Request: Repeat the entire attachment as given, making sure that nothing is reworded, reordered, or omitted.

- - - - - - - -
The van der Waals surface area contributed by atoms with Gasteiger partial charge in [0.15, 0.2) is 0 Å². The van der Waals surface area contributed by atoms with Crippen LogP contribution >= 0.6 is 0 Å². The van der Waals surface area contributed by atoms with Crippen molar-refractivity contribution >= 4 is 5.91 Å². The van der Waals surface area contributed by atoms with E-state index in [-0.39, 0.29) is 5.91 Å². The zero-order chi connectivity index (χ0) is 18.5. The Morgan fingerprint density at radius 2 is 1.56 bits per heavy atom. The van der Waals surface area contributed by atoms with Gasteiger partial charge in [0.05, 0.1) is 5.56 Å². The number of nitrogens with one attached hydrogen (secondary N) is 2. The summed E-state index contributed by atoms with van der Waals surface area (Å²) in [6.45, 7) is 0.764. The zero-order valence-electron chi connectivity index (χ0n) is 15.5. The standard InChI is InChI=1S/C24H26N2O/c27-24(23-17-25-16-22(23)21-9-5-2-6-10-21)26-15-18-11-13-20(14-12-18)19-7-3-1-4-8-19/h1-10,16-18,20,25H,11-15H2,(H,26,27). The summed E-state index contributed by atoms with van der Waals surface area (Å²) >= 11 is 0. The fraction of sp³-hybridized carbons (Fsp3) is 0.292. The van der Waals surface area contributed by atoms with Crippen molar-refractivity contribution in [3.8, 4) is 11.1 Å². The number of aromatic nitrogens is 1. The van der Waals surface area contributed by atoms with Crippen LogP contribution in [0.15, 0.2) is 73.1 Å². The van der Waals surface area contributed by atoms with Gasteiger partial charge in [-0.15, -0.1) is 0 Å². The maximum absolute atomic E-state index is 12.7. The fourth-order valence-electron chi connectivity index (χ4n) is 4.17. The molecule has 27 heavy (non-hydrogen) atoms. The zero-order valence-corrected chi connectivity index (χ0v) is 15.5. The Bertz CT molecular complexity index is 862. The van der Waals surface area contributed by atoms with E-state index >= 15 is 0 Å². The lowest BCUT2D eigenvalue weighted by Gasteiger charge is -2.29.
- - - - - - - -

The van der Waals surface area contributed by atoms with Gasteiger partial charge in [0.15, 0.2) is 0 Å². The van der Waals surface area contributed by atoms with Crippen LogP contribution >= 0.6 is 0 Å². The van der Waals surface area contributed by atoms with Crippen molar-refractivity contribution >= 4 is 5.91 Å². The van der Waals surface area contributed by atoms with E-state index in [-0.39, 0.29) is 5.91 Å². The zero-order chi connectivity index (χ0) is 18.5. The Morgan fingerprint density at radius 2 is 1.56 bits per heavy atom. The van der Waals surface area contributed by atoms with Gasteiger partial charge in [0.05, 0.1) is 5.56 Å². The number of nitrogens with one attached hydrogen (secondary N) is 2. The summed E-state index contributed by atoms with van der Waals surface area (Å²) in [6.45, 7) is 0.764. The zero-order valence-electron chi connectivity index (χ0n) is 15.5. The standard InChI is InChI=1S/C24H26N2O/c27-24(23-17-25-16-22(23)21-9-5-2-6-10-21)26-15-18-11-13-20(14-12-18)19-7-3-1-4-8-19/h1-10,16-18,20,25H,11-15H2,(H,26,27). The summed E-state index contributed by atoms with van der Waals surface area (Å²) >= 11 is 0. The fraction of sp³-hybridized carbons (Fsp3) is 0.292. The van der Waals surface area contributed by atoms with Crippen molar-refractivity contribution in [3.8, 4) is 11.1 Å². The number of aromatic nitrogens is 1. The van der Waals surface area contributed by atoms with Crippen LogP contribution in [0.15, 0.2) is 73.1 Å². The van der Waals surface area contributed by atoms with Gasteiger partial charge in [-0.15, -0.1) is 0 Å². The maximum absolute atomic E-state index is 12.7. The fourth-order valence-electron chi connectivity index (χ4n) is 4.17. The molecule has 27 heavy (non-hydrogen) atoms. The zero-order valence-corrected chi connectivity index (χ0v) is 15.5. The Bertz CT molecular complexity index is 862. The van der Waals surface area contributed by atoms with E-state index >= 15 is 0 Å². The lowest BCUT2D eigenvalue weighted by Gasteiger charge is -2.29.